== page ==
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Ken Borland


Siddle the axe-man will be worth watching this summer

Posted on February 09, 2014 by Ken

Peter Siddle would like nothing better than to chop through South Africa's top-order.

 

Fast bowler Peter Siddle was a competitive woodchopper at school in Gippsland, the large rural area east of Melbourne, a quintessentially Australian pursuit that one can safely say does not feature in the extramural activities of many South African schools.

His parents gave him his first axe when he was just two years old and, although he is no longer a woodchopper, Siddle brings many of the strengths he learnt from those days into Australia’s favourite summer sport.

He goes at batsmen with the same aggression, he is indefatigable and, despite being a lean machine who has converted to a vegan diet, has considerable strength and stamina.

And the 29-year-old has plenty of character too: His tussles with the South African batsmen in the summer of 2008/9 were epic viewing and the Wanderers crowd chanting “Siddle is … a wanker” remain fresh in the memory. Apart from his undoubted qualities as a bowler, there is something of the pantomime villain about Siddle, who is a most likeable fellow off the field.

“I think we’re similar to the South Africans in that we do play aggressively. Intimidation can work against anyone, we’re fortunate to have someone like Mitchell Johnson, and at those speeds, batting is hard work whatever the conditions,” Siddle says.

Siddle will be one of the star attractions of the thrilling late summer that lies ahead, but, having played 51 Tests now, he is a clever bowler these days. He has erred in the past by bowling too short too often, but Siddle now tends to keep the ball full and straight and uses a swift, well-directed bouncer as a nasty surprise.

Australia’s slide began after that 2008/9 home and away series against South Africa and a couple of coaches have paid the price for their indifferent form. A 5-0 whitewash of England suggests they may have turned the corner, but the opposition did throw in the towel in feeble fashion and South Africa at home should provide a real test of their new order under Darren Lehmann and Michael Clarke.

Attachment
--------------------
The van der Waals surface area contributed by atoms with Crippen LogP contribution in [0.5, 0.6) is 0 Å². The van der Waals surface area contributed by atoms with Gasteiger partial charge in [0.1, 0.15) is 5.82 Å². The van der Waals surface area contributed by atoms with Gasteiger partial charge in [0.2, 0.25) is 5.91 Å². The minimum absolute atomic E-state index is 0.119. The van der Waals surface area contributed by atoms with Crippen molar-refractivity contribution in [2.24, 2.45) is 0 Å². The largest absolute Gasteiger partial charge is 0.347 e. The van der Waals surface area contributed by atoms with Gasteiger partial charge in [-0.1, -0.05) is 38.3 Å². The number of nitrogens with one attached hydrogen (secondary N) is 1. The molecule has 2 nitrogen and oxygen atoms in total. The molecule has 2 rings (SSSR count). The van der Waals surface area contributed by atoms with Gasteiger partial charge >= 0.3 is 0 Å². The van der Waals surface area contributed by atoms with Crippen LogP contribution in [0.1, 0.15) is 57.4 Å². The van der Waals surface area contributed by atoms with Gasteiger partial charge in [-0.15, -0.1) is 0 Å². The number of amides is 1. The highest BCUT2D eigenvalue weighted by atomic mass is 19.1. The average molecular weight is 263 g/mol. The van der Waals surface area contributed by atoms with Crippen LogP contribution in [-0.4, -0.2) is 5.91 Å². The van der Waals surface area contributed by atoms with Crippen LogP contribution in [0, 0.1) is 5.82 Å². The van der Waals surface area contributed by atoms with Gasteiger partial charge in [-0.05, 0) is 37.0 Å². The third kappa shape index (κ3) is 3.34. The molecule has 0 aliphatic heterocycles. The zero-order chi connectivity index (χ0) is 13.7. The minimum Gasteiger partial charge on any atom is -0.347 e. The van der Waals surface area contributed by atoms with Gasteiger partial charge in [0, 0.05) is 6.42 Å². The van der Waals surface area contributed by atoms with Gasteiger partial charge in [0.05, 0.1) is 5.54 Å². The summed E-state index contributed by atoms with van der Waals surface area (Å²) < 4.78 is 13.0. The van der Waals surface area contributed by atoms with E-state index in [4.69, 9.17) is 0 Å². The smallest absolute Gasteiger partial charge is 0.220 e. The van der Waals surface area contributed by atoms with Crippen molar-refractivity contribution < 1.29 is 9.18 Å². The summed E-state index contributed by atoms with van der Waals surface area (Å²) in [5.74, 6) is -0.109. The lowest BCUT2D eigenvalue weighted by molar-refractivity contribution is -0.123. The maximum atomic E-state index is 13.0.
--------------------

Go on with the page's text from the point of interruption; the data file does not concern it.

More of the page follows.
They certainly seem a more settled outfit.

“As a whole, the team is a lot more suited to our plans now. We’ve come a long way, with a couple of personnel changes, we’ve got back to a couple of older boys in the bowling attack. The Ashes showed how far we’ve come,” Siddle says.

“We need to stay a lot more patient, with both bat and ball. We’ve bowled very consistently as a group, Nathan Lyon has done so well at the other end and the three quicks have been able to bowl fast, short spells.”

Siddle chuckles at the suggestion that the English batsmen were soft and says the Australians know the South African batting line-up is a formidable one, but plans have been set in place.

“We know it’s going to be a tough series, we’re going to have to be consistent over four or five days, building pressure and not letting them get away with partnerships.

“It makes us a bit more happy that Jacques Kallis won’t be there because his record speaks for itself. He’s one of the greats and, although it’s disappointing not to play against him, it’s a nice feeling not having to bowl at him!

“But there are still plenty of others to take his place and we’re going to have to work hard, South Africa are number one for a reason. Like Faf du Plessis, who gave us a really tough day in Adelaide 18 months ago. That showed the character of the player, he enjoys the challenge. But we have a bit more understanding of him now and I’ve no doubt we have good plans to bowl to him,” Siddle says.

Siddle said talk that South African pitches were different to those they were used to Australia was wide of the mark.

“The Gabba, Melbourne to an extent and Hobart are all very similar to here with the ball moving around. But it’s still about bowling the right line and length and I think we’ve achieved that in the last six months,” he says.

The eater of 15 bananas a day is famous for the tight line he employs just outside off stump, with the occasional mean delivery banged in [he famously hit Gautam Gambhir on the head with his first ball in Test cricket], and seems to thrive on the hard, unglamorous work of Test bowling.

His batting has also improved markedly and last March he became the first number nine batsman in Test history to score a half-century in each innings of a Test, against India on a turning track in Delhi.

The Victorian who took a hat-trick against England on his 26th birthday is the archetypal determined Aussie and the three-Test series is definitely the better for having him in it.

 

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